1.(a) The Public Transport Network Grant is a conditional grant (under the Division of Revenue Act) to selected municipalities to accelerate the implementation of Integrated Public Transport Networks.
(b) Municipalities submit an annual budget proposal and business plan in the year prior to the budgeted municipal financial year which forms the basis for approving and monitoring PTN Grant spending by the DoT.
c) The proportion of the PTN Grant allocated to capital spending can very per city project design depending on the quantity of infrastructure required and the amount of compensation of existing operators. As a rough guide, up to the present, at least 60 to 70% of the Grant has been going to capital in the larger metropolitan cities that are operating proper scale Phase 1 systems.
Please note that the premature launch of Harambee in Ekurhuleni in 2017 with just 8 buses is at such a suboptimal scale that it cannot be viewed as a pilot Phase 1 project let alone a viable bus service. The city was meant to expand to 80 buses carrying 20 000 a day in 2018 and currently is still under a quarter of this.
The DoT has met with the city in June and September 2018 and March 2019 and put them on notice that they need to scale up to a proper operation of at least 40 buses in calendar 2019 or risk DoT invoking Division of Revenue Act powers to withhold transfers.
(2) Due to a lack of capacity and lengthy delays, the DoT is just looking to have a proper Phase 1 up and running over the next 5 years that will link Tembisa, Kempton Park, OR Tambo International Airport, Boksburg and Vosloorus. We expect this to cost a total of R5 to 6 billion in capital and when mature to carry around 100 000 weekday passenger trips.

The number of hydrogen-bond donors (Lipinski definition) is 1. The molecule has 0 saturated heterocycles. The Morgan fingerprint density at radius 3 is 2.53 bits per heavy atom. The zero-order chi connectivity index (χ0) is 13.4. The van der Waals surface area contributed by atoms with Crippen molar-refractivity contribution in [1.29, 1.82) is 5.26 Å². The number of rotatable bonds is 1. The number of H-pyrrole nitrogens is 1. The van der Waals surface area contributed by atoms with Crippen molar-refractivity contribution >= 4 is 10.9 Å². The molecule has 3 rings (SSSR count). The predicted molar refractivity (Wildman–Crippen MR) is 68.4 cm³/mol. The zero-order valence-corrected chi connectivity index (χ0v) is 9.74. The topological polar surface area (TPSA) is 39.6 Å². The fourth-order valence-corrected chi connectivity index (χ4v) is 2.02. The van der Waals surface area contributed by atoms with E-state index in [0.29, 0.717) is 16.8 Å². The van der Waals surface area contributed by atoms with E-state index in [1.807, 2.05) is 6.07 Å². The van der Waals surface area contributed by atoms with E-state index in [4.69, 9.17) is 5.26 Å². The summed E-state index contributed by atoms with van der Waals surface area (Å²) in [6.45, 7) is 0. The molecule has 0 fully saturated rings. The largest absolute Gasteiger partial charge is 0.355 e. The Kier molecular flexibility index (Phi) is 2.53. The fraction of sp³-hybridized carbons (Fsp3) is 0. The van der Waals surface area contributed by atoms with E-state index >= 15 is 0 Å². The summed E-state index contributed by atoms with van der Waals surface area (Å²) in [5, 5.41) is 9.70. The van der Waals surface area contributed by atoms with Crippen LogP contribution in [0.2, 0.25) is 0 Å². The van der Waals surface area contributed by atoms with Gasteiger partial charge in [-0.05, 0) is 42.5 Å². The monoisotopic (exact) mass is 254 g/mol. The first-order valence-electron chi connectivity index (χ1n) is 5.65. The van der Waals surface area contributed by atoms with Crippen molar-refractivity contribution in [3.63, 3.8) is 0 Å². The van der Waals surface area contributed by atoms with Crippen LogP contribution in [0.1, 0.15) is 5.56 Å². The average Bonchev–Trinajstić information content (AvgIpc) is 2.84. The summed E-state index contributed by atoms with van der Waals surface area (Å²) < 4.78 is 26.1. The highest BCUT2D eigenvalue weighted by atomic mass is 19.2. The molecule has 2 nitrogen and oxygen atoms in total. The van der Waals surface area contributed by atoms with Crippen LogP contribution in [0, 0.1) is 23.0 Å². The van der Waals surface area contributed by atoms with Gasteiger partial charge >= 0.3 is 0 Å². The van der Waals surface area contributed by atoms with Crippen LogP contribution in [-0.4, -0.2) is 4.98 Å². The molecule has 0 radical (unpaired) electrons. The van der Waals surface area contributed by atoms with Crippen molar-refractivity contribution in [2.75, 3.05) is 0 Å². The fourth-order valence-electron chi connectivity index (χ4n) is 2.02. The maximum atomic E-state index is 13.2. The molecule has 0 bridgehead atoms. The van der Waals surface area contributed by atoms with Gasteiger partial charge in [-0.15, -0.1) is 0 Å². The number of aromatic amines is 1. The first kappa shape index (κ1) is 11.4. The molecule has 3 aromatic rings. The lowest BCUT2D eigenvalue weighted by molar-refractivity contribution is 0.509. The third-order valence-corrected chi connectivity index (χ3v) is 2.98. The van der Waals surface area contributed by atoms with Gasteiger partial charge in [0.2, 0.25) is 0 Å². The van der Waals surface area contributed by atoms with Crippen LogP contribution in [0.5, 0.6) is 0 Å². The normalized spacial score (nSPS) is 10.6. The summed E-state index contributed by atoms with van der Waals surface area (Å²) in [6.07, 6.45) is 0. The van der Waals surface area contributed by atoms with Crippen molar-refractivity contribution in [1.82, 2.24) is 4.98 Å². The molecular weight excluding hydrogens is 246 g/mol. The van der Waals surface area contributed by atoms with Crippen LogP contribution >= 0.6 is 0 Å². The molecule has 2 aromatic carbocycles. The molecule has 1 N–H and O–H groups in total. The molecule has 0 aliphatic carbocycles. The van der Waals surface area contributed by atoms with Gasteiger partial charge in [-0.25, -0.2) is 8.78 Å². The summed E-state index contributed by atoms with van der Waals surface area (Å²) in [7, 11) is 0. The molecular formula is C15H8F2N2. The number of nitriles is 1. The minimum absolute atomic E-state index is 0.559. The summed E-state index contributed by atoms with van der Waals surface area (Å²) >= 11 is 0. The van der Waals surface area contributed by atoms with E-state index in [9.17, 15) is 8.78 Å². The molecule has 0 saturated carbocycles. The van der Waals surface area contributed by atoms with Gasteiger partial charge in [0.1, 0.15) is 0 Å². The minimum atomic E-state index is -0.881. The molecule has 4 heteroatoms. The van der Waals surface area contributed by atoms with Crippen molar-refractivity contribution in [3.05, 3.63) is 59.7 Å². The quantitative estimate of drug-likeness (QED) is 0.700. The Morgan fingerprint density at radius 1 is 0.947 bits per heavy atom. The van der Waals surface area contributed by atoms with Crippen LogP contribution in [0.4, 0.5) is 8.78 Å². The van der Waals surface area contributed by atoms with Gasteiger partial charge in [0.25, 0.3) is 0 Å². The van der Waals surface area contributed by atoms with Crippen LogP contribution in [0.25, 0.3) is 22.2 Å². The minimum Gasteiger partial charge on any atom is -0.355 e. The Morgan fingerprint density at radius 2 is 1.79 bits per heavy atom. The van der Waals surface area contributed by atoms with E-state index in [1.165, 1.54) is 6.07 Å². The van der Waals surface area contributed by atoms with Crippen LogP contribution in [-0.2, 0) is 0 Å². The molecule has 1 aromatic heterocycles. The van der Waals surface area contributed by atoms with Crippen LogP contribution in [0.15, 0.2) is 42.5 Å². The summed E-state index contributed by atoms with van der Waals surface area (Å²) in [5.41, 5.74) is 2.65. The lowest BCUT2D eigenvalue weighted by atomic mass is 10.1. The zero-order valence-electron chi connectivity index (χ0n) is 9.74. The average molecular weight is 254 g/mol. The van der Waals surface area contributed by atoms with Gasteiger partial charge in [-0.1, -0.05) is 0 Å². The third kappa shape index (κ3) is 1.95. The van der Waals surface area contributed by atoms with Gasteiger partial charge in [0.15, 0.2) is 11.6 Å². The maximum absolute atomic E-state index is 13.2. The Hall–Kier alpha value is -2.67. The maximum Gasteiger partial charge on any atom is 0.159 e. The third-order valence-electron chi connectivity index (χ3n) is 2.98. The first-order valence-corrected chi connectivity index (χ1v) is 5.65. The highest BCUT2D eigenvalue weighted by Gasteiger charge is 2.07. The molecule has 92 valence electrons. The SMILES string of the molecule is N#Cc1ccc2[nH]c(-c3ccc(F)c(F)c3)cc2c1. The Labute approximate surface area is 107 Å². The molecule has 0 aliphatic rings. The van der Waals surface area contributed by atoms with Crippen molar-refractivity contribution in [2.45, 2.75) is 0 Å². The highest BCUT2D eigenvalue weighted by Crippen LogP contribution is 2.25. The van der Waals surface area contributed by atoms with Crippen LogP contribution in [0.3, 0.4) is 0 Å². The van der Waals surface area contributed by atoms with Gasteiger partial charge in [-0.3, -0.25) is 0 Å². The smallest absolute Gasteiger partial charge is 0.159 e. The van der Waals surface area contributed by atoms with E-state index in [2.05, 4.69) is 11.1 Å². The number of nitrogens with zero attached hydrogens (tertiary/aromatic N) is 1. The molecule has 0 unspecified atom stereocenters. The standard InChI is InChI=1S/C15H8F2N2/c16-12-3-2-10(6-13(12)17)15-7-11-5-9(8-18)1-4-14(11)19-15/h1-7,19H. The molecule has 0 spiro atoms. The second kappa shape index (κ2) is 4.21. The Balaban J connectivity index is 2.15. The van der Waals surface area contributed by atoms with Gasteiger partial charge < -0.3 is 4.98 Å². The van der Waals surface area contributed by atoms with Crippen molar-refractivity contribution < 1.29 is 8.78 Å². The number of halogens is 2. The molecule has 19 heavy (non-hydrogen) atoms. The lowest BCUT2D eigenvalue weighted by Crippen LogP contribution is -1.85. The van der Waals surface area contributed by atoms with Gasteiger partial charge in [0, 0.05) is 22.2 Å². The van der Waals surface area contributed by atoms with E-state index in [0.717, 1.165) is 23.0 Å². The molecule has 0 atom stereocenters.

The DoT will not allow any grant spending on other phases until the city can prove that it is running Phase 1 successfully. This is likely to take 3 to 5 years. At that stage future phases will have to be redesigned and costed to scale down on infrastructure.
(3) (a,b,c) In 2016/17 the City estimates operating costs at R68m with no fare income as they were only running a test service. In 17/18, the City estimates operating costs at R143m and the DoT estimates fare income at a truly negligible R1m or less due to the very limited service which was not viable from the start. In 18/19 the City estimates operating costs at R300m including indirect operating costs and fare income at R20m.
The city has not been forthcoming regarding Council contributions, but the DoT estimates it at around R40 to R50 million per year in question.
In conclusion, the Harambee project needs to professionalize and be run viably with properly balanced costs and revenues and passengers. After appealing for this for over 2 years, the DoT has now given the city until the end of 2019/20 to completely zero base all costs and rescale all operations to be viable and balanced and not a token white elephant. There is currently no excuse open to the city for the current mess and what remains is to drastically turn things around in 2019/20 or face the consequences.